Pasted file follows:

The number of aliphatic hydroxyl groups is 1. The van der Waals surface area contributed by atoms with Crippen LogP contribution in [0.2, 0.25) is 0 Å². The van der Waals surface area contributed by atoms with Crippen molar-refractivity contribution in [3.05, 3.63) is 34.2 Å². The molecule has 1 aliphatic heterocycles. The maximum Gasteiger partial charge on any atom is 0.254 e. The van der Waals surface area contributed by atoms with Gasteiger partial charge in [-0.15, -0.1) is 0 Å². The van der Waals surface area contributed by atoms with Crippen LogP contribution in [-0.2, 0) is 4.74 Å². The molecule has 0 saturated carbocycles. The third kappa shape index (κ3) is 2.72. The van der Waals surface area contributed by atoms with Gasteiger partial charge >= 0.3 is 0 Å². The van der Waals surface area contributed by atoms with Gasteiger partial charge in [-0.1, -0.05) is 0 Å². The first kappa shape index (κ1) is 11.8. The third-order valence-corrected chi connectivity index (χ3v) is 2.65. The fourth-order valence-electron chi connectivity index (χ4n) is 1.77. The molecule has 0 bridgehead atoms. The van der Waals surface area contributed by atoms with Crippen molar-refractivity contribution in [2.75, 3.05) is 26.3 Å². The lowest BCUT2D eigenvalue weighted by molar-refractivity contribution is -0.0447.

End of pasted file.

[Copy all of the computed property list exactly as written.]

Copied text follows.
The number of aliphatic hydroxyl groups is 1. The van der Waals surface area contributed by atoms with Crippen LogP contribution in [0.2, 0.25) is 0 Å². The van der Waals surface area contributed by atoms with Crippen molar-refractivity contribution in [3.05, 3.63) is 34.2 Å². The molecule has 1 aliphatic heterocycles. The maximum Gasteiger partial charge on any atom is 0.254 e. The van der Waals surface area contributed by atoms with Gasteiger partial charge in [-0.15, -0.1) is 0 Å². The van der Waals surface area contributed by atoms with Crippen LogP contribution in [-0.2, 0) is 4.74 Å². The molecule has 0 saturated carbocycles. The third kappa shape index (κ3) is 2.72. The van der Waals surface area contributed by atoms with Gasteiger partial charge >= 0.3 is 0 Å². The van der Waals surface area contributed by atoms with Gasteiger partial charge in [-0.1, -0.05) is 0 Å². The first kappa shape index (κ1) is 11.8. The third-order valence-corrected chi connectivity index (χ3v) is 2.65. The fourth-order valence-electron chi connectivity index (χ4n) is 1.77. The molecule has 0 bridgehead atoms. The van der Waals surface area contributed by atoms with Crippen molar-refractivity contribution in [2.75, 3.05) is 26.3 Å². The lowest BCUT2D eigenvalue weighted by molar-refractivity contribution is -0.0447.